How Issues Guide The Life of News Stories

poster / demo / art installation
  1. 1. Blanca Calvo Figueras

    Rijksuniversiteit Groningen (University of Groningen)

  2. 2. Tommaso Caselli

    Rijksuniversiteit Groningen (University of Groningen)

  3. 3. Marcel Broersma

    Rijksuniversiteit Groningen (University of Groningen)

Work text
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Explaining the dynamics between the issues mass media emphasize and the salience audiences attribute to them is the main concern of agenda-setting research. Previous studies (Scheufele and Tewksbury 2006; Yunjuan et al. 2019; Wanta and Ghanem 2006) suggest that the capacity of media to influence the salience of issues depends on four parameters, namely: (1) obtrusiveness; (2) duration; (3) abstractness; and (4) dramatism. Soroka (2002) built upon these parameters by developing an issue typology:Prominent issues affect a relevant number of people directly (e.g. the rise of salaries) and are thought to leave little room for media impact on public opinion.Sensational issues are initiated by a dramatic event (e.g. a kidnapping) but have little observable impact on the everyday life of the majority of the population.Governmental issues are perceived as abstract or as not having direct effect on people's lives (e.g. public debt) and do not offer dramatic or exciting components.Assuming the validity of Soroka's typology, we ask whether and how issue-types give rise to different life patterns of news stories.We thus identify three measurable dimensions: (a.) lifespan (i.e., the number of days over which articles of a news story are published); (b.) intensity (i.e., the number of articles per day per story); and (c.) burstiness (i.e., the speed with which stories go from emerging to their climax).We collected a corpus of 50,385 political articles from major Spanish newspapers in 2018. News stories were generated by aggregating articles with K-means clustering. For each week, we identified the number of clusters (i.e. stories) using the elbow method (k ranging between 1 and 30), and removed general clusters using silhouette analysis.A subset of the clusters was evaluated against manually labeled data by checking the extent to which clusters contain a single class (i.e., purity), obtaining a score of 0.87. Afterwards, we assigned each story to one issue-type.The quantitative dimensions show that the issue-types differentiate only to some extent. Sensational stories have the highest intensity, shortest lifespan, and highest burstiness (i.e., they appear “out of the blue”). Prominent stories last for long periods (14 days on average) but have low intensity and burstiness, i.e. they slowly grow to their climax. Governmental stories lay in the middle between these two latter: they are similar to Sensational stories in intensity, and to Prominent stories in lifespan. However, their burstiness score suggests variations in the speed of growth.Figure 1 visualizes the patterns of the stories aggregated by type[1]: sensational stories have one climax event and long falling actions, while Prominent stories may have multiple climax events. The different typologies seem to instantiate different plot structures (Bal 1997).The results of our empirical analysis indicate that different issue-types exhibit different behaviors when represented as news stories. To the best of our knowledge, this is the first attempt to operationalize Soroka's framework in a digital approach. Future research will pursue understanding the capacity of media agents to define public agenda through timing.Our approach is language independent and can be applied to study news issue-types across media platforms and countries[2].Lifecycle patterns for type of news storyFigure 1: All the stories of our corpus are plotted with its climax in 0 (transparent lines). The smoothed conditional mean of each type is plotted in bold.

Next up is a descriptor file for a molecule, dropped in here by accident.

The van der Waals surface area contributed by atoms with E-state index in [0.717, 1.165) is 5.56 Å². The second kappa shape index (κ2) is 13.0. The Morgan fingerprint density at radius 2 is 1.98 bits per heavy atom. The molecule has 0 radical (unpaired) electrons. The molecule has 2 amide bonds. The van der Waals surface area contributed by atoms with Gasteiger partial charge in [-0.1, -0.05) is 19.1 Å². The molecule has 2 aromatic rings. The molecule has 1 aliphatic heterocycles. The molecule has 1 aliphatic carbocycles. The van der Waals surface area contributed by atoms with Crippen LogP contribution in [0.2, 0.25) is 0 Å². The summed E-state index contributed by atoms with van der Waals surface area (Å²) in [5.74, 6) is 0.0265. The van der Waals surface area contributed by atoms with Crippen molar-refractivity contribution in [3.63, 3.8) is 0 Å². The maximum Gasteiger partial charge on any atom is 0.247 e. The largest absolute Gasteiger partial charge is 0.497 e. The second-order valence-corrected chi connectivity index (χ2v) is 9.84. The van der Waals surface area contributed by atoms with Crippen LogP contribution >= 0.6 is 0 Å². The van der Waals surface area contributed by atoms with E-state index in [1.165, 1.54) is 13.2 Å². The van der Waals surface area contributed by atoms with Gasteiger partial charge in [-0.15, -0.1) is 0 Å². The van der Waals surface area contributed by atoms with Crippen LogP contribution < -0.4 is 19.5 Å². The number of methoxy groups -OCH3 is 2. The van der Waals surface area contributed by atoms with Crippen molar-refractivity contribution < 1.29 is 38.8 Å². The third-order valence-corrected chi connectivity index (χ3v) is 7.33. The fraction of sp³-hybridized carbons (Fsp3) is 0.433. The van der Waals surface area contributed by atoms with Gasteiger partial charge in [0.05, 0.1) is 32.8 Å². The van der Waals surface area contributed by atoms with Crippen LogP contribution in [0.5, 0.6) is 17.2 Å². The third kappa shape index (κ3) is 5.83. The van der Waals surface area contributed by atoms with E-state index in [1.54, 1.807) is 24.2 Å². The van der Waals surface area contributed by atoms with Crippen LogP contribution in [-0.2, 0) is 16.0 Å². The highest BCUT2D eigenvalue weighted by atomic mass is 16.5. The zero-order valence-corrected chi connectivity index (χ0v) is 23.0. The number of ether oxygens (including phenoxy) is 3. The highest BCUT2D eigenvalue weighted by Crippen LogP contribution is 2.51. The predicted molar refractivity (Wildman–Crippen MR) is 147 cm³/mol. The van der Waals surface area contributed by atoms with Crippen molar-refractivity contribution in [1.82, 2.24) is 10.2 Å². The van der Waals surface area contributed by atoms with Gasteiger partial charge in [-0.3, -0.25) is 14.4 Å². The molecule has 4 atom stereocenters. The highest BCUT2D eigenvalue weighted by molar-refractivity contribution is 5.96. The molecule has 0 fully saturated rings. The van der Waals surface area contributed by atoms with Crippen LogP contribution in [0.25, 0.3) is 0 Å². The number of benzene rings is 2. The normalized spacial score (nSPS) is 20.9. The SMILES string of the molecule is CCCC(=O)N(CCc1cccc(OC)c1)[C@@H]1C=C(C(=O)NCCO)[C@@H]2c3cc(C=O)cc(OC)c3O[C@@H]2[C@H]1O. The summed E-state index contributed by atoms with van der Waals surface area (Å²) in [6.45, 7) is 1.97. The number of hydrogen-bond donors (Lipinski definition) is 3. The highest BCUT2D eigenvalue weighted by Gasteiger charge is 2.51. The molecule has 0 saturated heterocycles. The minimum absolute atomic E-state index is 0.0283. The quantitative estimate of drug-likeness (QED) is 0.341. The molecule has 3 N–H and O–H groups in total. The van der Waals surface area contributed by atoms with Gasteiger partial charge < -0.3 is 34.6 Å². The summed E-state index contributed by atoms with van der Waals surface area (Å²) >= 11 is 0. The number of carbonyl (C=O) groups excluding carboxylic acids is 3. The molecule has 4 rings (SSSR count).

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Conference Info

In review

ADHO - 2020
"carrefours / intersections"

Hosted at Carleton University, Université d'Ottawa (University of Ottawa)

Ottawa, Ontario, Canada

July 20, 2020 - July 25, 2020

475 works by 1078 authors indexed

Conference cancelled due to coronavirus. Online conference held at Data for this conference were initially prepared and cleaned by May Ning.

Conference website:


Series: ADHO (15)

Organizers: ADHO